One measure of the quality of the amplified nucleic acids can be the percent representation, sequence representation, sequence representation bias, percent sequence representation, locus representation, locus representation bias, and/or percent locus representation in the amplified nucleic acids. A locus representation or sequence representation the same as or close to the locus or sequence representation in the source nucleic acid sample indicates amplified nucleic acids of the highest quality. Locus representation bias can refer to the ratio (usually expressed as a percentage) of the amount of a given locus in amplified nucleic acid to the amount of the same locus in the unamplified nucleic acid sample. In making this calculation, the measured amount of the locus in the amplified nucleic and the measured amount of the locus in the unamplified nucleic acid sample generally can be normalized to the total amount of nucleic acid present in the amplified nucleic acid and the unamplified nucleic acid sample, respectively. Locus representation or locus representation bias expressed as a percentage (usually of a reference locus representation) can be referred to as a percent locus representation (which is a form of percent representation). Locus representation bias can also be expressed as the standard deviation of the locus representation in an amplified sample from the locus representation in the unamplified sample (or other reference locus representation). Locus representation bias can be a form of amplification bias. Locus representation can refer to the amount or level of a given locus (or a group of loci). Locus representation can be expressed as a locus representation relative to another, reference locus representation. Thus, for example, a percent locus representation is a form of locus representation.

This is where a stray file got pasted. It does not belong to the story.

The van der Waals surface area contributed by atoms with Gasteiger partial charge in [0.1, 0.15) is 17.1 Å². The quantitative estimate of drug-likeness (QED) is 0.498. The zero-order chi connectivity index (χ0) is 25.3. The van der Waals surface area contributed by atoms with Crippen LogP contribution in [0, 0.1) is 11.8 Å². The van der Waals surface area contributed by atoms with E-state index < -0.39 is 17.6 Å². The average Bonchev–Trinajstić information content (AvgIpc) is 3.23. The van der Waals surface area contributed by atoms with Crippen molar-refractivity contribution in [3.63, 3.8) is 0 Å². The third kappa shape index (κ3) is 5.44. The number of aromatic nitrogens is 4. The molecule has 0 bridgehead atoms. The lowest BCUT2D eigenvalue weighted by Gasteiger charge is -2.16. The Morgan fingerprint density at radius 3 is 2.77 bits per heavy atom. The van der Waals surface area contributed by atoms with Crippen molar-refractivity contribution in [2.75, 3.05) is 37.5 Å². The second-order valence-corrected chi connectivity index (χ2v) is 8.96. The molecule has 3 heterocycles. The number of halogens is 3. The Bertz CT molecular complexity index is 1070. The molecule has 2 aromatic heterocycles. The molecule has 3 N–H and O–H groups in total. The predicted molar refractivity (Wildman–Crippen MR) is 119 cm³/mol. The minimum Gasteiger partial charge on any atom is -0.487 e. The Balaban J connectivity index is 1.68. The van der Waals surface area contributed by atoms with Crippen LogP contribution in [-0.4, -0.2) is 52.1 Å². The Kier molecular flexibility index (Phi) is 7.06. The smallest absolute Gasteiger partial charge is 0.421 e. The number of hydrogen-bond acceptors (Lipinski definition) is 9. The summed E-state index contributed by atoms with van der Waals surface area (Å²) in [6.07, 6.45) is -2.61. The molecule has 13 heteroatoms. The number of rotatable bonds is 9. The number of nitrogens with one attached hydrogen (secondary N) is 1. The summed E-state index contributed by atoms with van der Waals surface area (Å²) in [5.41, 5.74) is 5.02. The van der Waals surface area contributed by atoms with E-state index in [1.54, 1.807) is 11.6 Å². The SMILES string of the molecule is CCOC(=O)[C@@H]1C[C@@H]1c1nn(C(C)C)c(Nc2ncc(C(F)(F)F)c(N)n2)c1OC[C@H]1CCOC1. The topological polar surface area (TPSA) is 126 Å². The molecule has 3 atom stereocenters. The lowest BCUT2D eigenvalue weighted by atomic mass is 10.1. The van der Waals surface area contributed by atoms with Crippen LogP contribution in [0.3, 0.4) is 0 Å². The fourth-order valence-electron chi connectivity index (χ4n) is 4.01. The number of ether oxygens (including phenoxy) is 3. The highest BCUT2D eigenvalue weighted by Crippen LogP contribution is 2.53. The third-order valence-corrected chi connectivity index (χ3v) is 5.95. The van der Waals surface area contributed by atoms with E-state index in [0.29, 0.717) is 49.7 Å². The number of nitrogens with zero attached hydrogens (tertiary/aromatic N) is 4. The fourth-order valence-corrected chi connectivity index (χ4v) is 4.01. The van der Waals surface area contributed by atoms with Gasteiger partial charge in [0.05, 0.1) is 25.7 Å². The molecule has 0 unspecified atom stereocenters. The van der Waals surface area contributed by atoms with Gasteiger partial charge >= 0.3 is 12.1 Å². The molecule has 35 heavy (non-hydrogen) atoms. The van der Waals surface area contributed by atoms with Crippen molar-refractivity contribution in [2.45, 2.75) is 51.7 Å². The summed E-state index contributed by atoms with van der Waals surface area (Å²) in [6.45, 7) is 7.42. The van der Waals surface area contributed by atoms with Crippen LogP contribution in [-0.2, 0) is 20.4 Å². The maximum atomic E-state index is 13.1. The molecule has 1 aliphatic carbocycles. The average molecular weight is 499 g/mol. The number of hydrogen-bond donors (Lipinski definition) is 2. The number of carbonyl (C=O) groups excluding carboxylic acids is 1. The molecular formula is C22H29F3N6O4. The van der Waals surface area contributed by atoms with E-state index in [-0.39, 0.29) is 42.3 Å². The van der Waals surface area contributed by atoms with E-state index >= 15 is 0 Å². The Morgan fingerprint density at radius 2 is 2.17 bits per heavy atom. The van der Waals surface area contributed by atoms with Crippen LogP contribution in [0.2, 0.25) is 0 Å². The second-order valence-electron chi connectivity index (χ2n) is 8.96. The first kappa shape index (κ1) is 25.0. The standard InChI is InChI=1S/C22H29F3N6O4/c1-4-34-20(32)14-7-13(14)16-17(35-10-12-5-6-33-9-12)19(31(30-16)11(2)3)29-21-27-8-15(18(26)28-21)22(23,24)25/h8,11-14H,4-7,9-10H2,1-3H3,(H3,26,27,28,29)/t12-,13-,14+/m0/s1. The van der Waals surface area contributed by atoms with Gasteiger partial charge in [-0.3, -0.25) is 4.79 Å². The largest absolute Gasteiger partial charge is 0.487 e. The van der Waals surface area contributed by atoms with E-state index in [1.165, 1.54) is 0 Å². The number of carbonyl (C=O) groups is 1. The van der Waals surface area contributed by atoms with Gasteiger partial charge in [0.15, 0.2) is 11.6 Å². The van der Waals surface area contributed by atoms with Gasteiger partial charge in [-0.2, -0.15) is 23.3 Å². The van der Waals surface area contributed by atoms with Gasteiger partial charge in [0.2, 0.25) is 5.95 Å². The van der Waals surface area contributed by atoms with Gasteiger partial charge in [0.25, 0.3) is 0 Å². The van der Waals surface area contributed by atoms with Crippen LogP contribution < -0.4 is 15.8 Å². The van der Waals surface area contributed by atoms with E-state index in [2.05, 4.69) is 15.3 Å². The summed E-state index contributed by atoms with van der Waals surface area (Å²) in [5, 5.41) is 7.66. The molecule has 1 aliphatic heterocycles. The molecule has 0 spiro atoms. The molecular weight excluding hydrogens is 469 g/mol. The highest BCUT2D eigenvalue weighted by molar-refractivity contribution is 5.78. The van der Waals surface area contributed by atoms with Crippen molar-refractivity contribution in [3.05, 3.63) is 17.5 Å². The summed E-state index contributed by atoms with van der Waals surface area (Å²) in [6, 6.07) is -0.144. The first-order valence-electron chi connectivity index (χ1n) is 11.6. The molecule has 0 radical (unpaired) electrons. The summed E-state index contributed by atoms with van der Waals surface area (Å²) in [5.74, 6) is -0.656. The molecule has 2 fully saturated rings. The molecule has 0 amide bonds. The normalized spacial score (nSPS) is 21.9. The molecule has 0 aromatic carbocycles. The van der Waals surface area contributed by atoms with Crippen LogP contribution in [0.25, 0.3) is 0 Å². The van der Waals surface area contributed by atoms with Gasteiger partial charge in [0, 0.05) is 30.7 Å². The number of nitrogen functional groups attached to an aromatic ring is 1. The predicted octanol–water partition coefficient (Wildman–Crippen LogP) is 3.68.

Sequence representation bias can refer to the ratio (usually expressed as a percentage) of the amount of a given sequence in amplified nucleic acid to the amount of the same sequence in the unamplified nucleic acid sample. In making this calculation, the measured amount of the sequence in the amplified nucleic and the measured amount of the sequence in the unamplified nucleic acid sample generally can be normalized to the total amount of nucleic acid present in the amplified nucleic acid and the unamplified nucleic acid sample, respectively. Sequence representation or sequence representation bias expressed as a percentage (usually of a reference sequence representation) can be referred to as a percent sequence representation (which is a form of percent representation). Sequence representation bias can also be expressed as the standard deviation of the sequence representation in an amplified sample from the sequence representation in the unamplified sample (or other reference locus representation). Sequence representation bias can be a form of amplification bias. Sequence representation can refer to the amount or level of a given sequence (or a group of sequences). Sequence representation can be expressed as a sequence representation relative to another, reference sequence representation. Thus, for example, a percent sequence representation is a form of sequence representation.